For illustrative purpose only. Image Credit: Pixabay

Tel Aviv: A spate of shootings has triggered a rush for gun licences among Israelis, almost a year after the country’s tense cohabitation between Jews and Arabs exploded into communal violence.

“Those of you who have a licence to carry arms, this is the time to carry it,” Prime Minister Naftali Bennett said after five people were shot dead near Tel Aviv on March 30.

Israel’s Public Security Ministry said it had received more than 14,000 gun licence requests since the first attack in Beersheba on March 22, compared with an average of about 9,000 applications in a normal year.

Fourteen people have now been killed in four attacks carried out in Israeli cities over the past three weeks by Arab citizens of Israel and Palestinians from the Israeli-occupied West Bank. The violence coincided with an unprecedented summit with four Arab foreign ministers which Israel hosted on March 27, serving as a jolting reminder that its 73-year-old conflict with the Palestinians remains unresolved.

The peace process has been stalled for years, leaving millions of Palestinians in the West Bank and Gaza Strip in stateless limbo.

The involvement in the attacks of Arab-Israelis, who mostly identify as Palestinian and complain of discrimination, raised the spectre of renewed communal violence a year after Israel’s 11-day war in Gaza spilled into fighting between Arab and Jewish civilians on the streets of several mixed cities.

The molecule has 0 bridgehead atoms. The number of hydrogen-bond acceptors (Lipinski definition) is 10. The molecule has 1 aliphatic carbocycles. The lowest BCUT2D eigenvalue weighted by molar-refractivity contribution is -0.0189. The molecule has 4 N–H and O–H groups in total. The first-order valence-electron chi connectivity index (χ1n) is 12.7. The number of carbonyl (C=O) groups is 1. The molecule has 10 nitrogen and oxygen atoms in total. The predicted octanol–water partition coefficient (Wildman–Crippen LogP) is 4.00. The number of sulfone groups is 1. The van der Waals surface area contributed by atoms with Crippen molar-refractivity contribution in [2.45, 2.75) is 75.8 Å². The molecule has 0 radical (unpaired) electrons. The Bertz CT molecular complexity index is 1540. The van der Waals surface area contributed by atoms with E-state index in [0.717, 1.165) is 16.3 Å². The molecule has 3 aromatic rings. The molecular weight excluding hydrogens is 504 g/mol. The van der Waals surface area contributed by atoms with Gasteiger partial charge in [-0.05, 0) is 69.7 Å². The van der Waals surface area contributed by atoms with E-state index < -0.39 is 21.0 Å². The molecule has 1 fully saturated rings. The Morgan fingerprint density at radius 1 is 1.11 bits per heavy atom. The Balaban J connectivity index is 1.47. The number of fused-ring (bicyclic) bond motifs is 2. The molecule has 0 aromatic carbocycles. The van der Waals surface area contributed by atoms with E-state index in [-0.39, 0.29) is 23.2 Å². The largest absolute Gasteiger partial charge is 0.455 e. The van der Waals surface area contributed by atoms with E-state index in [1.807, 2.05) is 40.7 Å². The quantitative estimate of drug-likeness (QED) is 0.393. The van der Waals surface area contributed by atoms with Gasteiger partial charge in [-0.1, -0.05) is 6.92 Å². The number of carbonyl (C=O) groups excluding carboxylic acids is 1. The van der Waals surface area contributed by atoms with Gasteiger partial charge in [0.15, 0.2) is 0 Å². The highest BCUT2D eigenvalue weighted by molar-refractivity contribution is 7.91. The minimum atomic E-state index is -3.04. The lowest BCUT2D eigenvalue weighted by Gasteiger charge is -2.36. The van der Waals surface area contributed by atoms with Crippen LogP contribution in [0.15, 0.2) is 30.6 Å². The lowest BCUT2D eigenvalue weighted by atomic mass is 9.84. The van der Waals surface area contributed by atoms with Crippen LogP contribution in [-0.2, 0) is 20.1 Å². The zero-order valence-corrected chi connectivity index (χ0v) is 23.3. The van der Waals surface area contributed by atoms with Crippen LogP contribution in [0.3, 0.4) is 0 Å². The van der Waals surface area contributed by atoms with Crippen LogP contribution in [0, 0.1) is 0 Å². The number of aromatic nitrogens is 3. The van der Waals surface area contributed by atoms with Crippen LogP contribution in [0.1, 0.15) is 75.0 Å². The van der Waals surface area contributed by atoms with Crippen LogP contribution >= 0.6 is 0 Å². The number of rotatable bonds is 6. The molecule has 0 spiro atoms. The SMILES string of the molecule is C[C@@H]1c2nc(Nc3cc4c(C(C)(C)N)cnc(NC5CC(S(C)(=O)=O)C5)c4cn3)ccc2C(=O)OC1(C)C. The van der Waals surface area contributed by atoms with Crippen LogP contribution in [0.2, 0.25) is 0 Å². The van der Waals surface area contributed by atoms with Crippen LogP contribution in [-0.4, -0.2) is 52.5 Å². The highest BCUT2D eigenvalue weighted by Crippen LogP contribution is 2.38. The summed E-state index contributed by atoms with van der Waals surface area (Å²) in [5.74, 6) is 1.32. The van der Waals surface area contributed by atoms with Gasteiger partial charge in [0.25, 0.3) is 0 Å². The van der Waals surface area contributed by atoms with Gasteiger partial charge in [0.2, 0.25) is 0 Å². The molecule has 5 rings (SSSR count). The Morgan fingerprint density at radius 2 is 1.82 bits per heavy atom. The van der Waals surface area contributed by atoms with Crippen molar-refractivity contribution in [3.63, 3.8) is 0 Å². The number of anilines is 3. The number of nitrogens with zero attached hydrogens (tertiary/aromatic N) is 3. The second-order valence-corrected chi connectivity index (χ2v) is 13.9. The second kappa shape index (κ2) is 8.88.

About 2 per cent of Israel’s population, including 150,000 private civilians and 40,000 people who work as guards, already have the right to carry a firearm.

Most licences in Israel are for pistols, not automatic rifles, and regulations for obtaining them are already strict, said Simon Perry, a criminologist at Hebrew University. Experts have warned, however, that a surge in gun-ownership among civilians raises the risk that future outbreaks of communal violence could be deadlier and harder to contain.

All Israelis are required to complete military service and have experience handling weapons. But Shaike Horowitz, a reserve brigadier general and fellow at Reichman University’s International Institute for Counter-Terrorism, said restrictions should be further tightened to ensure that gun-holders undergo training in what to do - and not do - in the event of a violent incident involving many people.

“The frightening thing is that everyone could pull out his gun and mistakenly civilians will shoot civilians,” he said.